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By Natalia A. Ramos Miranda

SANTIAGO (Reuters) – Chile authorities on Wednesday were scouring an arid mountainous region of the country in a search for British astronomer Thomas Marsh who disappeared more than 10 days ago from an observatory in northern Chile where he was on a research visit.

The local prosecutor’s office, police, emergency services and the military are searching for the 60-year-old University of Warwick researcher around the La Silla observatory, located in a mountainous area some 600 kilometers (373 miles) north of the Chilean capital Santiago. Marsh went missing on Sept. 16.

The search, supported by drones, aerial surveillance systems and ground teams with dogs to cover an area of more than 2,000 hectares (4,942 acres), has so far failed to find the astronomer, though local authorities held out hope that he could be found alive.

There are no indications that he is dead,” the press office of the prosecutor’s office in the Coquimbo region, where the facility run by the European Southern Observatory (ESO) is located, told Reuters on Wednesday.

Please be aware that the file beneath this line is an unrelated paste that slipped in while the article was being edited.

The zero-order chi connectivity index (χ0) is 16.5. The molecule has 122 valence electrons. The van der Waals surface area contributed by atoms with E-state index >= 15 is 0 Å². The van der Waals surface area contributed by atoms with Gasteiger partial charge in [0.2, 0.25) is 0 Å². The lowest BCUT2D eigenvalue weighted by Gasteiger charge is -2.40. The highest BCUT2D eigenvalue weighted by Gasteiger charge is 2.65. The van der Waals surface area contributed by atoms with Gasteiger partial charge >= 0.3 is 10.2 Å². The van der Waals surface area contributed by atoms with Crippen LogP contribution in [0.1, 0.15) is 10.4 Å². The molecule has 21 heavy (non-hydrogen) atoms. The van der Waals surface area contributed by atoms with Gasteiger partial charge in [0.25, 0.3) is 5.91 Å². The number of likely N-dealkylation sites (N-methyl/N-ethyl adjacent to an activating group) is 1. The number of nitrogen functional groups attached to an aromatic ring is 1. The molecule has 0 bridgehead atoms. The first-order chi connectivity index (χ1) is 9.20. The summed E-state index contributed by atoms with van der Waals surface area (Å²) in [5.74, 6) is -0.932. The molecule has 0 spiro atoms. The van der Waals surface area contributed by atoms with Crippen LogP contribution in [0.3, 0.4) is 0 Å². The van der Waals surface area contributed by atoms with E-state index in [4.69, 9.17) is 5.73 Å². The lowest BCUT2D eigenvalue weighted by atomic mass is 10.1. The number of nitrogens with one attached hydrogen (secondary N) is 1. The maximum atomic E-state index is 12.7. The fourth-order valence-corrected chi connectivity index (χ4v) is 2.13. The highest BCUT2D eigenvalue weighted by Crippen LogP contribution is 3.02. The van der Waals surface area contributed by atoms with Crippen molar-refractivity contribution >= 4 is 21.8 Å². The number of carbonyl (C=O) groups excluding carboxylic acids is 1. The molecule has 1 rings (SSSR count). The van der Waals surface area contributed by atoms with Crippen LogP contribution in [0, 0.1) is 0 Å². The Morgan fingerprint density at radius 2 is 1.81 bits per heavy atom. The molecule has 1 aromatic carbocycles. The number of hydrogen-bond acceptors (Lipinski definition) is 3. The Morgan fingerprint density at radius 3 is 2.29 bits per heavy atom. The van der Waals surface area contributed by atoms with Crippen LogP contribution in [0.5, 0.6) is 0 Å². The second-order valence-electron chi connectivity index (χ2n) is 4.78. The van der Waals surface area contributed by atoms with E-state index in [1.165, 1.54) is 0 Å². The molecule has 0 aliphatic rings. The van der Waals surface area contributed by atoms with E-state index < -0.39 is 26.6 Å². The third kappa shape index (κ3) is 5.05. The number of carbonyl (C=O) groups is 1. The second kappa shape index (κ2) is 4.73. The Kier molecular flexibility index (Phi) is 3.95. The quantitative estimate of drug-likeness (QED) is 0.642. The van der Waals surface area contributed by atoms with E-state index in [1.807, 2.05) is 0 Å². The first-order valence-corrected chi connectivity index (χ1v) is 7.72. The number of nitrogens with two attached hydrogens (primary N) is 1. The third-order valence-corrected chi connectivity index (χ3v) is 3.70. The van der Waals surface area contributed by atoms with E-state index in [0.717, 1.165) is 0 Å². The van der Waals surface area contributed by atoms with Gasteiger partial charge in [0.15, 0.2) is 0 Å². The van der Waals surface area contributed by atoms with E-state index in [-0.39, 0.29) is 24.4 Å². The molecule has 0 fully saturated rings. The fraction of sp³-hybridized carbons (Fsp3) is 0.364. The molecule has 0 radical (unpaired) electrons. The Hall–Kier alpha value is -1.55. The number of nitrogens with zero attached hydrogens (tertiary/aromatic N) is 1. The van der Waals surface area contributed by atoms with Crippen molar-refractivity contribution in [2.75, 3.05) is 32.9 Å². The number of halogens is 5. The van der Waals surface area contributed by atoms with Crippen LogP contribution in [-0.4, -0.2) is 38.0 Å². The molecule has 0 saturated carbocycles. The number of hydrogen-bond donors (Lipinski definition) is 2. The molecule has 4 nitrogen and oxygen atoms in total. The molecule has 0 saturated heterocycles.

Police reported that Marsh’s keys were found on the way from the residences to the telescopes, and that his room, with all his belongings, was untouched. Marsh traveled to the observatory with a doctoral student from Warwick.

Local press said the student provided a statement to investigators but the prosecutor’s office declined to confirm or deny that.

Last week in a statement reporting the disappearance and giving the astronomer’s physical characteristics, ESO asked that any information be passed on to the police in Chile or the United Kingdom.

The organization has not received any new information since.

The scientist’s family, who have asked for help through social media to find him, are expected to arrive in Chile in the next few hours, according to local press reports.

The La Silla observatory is located on the southern edge of the Atacama Desert, about 2,400 meters (7,874 feet) above sea level. Northern Chile is a global hub for astronomical observation due to the quality of its skies.


(Reporting by Natalia Ramos; Editing by Bill Berkrot)

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